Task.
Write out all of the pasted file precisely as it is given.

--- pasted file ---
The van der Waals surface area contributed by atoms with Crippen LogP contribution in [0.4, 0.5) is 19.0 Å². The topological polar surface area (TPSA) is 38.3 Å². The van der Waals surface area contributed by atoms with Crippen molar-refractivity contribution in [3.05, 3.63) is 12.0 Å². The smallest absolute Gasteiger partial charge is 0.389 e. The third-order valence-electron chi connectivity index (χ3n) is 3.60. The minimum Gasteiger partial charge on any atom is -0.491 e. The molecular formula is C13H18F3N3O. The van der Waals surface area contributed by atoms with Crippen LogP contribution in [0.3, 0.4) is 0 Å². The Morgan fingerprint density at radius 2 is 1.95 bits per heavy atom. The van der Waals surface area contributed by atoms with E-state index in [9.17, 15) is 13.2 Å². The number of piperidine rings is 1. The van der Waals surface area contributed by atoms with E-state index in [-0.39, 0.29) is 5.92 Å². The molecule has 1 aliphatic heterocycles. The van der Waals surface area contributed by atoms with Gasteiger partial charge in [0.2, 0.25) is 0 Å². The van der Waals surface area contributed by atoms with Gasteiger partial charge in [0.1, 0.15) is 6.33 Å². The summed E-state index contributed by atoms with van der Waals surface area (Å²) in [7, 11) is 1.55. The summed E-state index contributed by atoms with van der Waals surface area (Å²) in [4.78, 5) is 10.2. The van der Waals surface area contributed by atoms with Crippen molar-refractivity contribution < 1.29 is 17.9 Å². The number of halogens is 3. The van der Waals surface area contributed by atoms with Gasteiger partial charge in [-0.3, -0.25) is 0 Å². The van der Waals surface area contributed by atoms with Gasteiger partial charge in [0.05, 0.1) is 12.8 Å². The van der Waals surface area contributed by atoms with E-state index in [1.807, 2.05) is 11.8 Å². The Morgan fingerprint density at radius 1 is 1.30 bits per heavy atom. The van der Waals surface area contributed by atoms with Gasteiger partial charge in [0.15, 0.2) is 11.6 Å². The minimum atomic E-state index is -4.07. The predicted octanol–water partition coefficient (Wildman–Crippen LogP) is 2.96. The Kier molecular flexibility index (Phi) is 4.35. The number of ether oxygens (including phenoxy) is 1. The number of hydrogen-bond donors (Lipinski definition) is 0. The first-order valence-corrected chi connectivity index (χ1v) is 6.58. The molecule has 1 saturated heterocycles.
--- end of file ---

The van der Waals surface area contributed by atoms with Crippen LogP contribution in [0.4, 0.5) is 19.0 Å². The topological polar surface area (TPSA) is 38.3 Å². The van der Waals surface area contributed by atoms with Crippen molar-refractivity contribution in [3.05, 3.63) is 12.0 Å². The smallest absolute Gasteiger partial charge is 0.389 e. The third-order valence-electron chi connectivity index (χ3n) is 3.60. The minimum Gasteiger partial charge on any atom is -0.491 e. The molecular formula is C13H18F3N3O. The van der Waals surface area contributed by atoms with Crippen LogP contribution in [0.3, 0.4) is 0 Å². The Morgan fingerprint density at radius 2 is 1.95 bits per heavy atom. The van der Waals surface area contributed by atoms with E-state index in [9.17, 15) is 13.2 Å². The number of piperidine rings is 1. The van der Waals surface area contributed by atoms with E-state index in [-0.39, 0.29) is 5.92 Å². The molecule has 1 aliphatic heterocycles. The van der Waals surface area contributed by atoms with Gasteiger partial charge in [0.2, 0.25) is 0 Å². The van der Waals surface area contributed by atoms with Gasteiger partial charge in [0.1, 0.15) is 6.33 Å². The summed E-state index contributed by atoms with van der Waals surface area (Å²) in [7, 11) is 1.55. The summed E-state index contributed by atoms with van der Waals surface area (Å²) in [4.78, 5) is 10.2. The van der Waals surface area contributed by atoms with Crippen molar-refractivity contribution < 1.29 is 17.9 Å². The number of halogens is 3. The van der Waals surface area contributed by atoms with Gasteiger partial charge in [-0.3, -0.25) is 0 Å². The van der Waals surface area contributed by atoms with Gasteiger partial charge in [0.05, 0.1) is 12.8 Å². The van der Waals surface area contributed by atoms with E-state index in [1.807, 2.05) is 11.8 Å². The Morgan fingerprint density at radius 1 is 1.30 bits per heavy atom. The van der Waals surface area contributed by atoms with Gasteiger partial charge in [0.15, 0.2) is 11.6 Å². The minimum atomic E-state index is -4.07. The predicted octanol–water partition coefficient (Wildman–Crippen LogP) is 2.96. The Kier molecular flexibility index (Phi) is 4.35. The number of ether oxygens (including phenoxy) is 1. The number of hydrogen-bond donors (Lipinski definition) is 0. The first-order valence-corrected chi connectivity index (χ1v) is 6.58. The molecule has 1 saturated heterocycles.